Wednesday, June 12, 2019

Executing a Protest

About twelve years ago, I was working in the Regulatory Affairs department at a medical devices company. The company's products were sold globally, and one of our customers was China. I had to become a notary public for this job because one of my duties was processing apostilles, the legal documents often required for international transactions.

At one point, we had a large sale pending with China, but my daily emails checking on the status weren’t being answered. My manager was constantly asking me for an update on the China order.

Finally, after about ten days, I received an email from a brand new contact in the PRC. It opened with the obligatory apology about being tardy. Then, with bone-chilling nonchalance, I was informed that recently "the minister of health was executed" and the necessary reorganization that followed had caused the delay. Moving right along, this most disturbing email of my life (so far) concluded with the statement that the signed documents were attached and a very polite "thank you." (You've got to love a happy ending.)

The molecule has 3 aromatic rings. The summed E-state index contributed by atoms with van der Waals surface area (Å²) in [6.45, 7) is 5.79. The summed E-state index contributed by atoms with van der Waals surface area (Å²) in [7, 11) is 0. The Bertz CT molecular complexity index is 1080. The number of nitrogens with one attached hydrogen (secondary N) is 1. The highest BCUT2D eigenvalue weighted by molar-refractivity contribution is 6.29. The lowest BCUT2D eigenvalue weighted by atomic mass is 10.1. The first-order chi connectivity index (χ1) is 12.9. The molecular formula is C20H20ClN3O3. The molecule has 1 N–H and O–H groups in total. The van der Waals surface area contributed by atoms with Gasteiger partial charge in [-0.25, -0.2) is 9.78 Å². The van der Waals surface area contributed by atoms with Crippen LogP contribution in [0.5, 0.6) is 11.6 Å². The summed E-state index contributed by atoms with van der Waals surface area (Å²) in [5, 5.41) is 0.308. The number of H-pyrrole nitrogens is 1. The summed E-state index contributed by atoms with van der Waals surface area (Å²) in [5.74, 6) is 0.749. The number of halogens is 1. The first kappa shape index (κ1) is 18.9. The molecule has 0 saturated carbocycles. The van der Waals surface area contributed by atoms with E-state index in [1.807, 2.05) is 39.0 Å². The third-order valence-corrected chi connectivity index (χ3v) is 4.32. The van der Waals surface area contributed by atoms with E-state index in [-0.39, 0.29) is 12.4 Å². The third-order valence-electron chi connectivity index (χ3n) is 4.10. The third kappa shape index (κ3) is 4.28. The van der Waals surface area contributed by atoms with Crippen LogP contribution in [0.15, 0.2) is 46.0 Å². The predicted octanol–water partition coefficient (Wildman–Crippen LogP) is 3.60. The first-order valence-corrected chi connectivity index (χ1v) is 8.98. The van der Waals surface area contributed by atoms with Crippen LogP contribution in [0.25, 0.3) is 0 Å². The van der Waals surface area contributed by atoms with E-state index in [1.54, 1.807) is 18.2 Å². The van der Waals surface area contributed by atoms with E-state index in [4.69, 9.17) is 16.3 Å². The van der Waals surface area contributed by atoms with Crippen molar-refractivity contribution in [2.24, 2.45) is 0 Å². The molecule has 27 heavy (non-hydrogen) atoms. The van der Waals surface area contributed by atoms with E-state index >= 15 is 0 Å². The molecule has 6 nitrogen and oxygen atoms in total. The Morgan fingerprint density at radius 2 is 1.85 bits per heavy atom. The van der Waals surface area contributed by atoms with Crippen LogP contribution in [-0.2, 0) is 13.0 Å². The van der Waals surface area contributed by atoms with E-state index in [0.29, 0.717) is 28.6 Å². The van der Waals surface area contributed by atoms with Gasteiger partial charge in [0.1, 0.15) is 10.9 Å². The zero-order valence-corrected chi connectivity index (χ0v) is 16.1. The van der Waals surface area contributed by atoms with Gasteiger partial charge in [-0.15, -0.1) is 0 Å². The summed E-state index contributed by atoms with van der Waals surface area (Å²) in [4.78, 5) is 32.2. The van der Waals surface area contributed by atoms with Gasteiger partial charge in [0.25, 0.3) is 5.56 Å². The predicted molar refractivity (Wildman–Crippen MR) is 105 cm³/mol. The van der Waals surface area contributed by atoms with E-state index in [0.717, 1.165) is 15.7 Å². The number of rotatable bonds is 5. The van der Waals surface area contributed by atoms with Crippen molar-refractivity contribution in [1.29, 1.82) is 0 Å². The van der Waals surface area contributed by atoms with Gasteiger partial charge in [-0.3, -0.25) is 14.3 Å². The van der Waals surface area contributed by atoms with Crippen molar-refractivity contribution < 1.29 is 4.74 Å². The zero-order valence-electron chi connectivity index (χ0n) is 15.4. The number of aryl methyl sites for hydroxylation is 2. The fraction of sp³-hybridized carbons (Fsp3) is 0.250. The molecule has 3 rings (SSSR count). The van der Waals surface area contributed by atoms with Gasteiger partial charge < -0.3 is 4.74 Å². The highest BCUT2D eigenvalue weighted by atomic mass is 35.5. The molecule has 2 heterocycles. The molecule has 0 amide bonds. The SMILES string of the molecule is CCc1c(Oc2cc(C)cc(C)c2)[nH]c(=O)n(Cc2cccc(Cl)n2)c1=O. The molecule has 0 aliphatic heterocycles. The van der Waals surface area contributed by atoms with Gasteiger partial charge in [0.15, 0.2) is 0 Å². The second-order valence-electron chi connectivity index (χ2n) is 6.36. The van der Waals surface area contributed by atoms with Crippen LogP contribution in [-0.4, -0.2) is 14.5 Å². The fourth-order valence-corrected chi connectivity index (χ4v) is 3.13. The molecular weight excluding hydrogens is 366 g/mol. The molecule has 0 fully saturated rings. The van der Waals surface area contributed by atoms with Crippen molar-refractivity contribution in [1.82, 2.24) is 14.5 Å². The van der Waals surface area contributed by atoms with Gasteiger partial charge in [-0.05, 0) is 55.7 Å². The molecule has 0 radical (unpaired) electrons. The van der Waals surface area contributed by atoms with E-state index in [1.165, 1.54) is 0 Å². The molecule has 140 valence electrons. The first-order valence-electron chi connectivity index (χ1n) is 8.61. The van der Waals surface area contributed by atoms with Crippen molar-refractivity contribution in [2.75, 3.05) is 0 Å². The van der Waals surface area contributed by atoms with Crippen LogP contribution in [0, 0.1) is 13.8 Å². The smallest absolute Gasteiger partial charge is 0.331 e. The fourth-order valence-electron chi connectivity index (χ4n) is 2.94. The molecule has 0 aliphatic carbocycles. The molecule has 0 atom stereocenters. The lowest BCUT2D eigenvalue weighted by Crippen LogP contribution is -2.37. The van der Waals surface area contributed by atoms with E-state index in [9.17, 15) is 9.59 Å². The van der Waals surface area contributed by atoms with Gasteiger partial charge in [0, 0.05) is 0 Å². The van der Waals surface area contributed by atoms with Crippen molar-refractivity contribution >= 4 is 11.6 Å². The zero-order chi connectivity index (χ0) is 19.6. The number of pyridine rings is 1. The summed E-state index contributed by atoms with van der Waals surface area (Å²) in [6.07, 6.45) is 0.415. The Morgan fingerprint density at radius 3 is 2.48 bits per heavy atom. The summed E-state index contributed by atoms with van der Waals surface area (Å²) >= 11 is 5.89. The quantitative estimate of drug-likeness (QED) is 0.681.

For a long while, I sat in stunned silence, rereading this message. "The minister of health was executed...." .That certainly explained why he was missing from the "cc" list. Just another day at the office in China.

I remembered that incident today as I watched video footage of the protestors in Hong Kong, fighting for their "rights"--which do not exist under communist Chinese rule. I admire the protestors' conviction, their courage, and their ideals, but I'm not optimistic about their success. China will win, and the protestors in Hong Kong will pay dearly--as a certain unfortunate Chinese minister of health would tell them, if he could.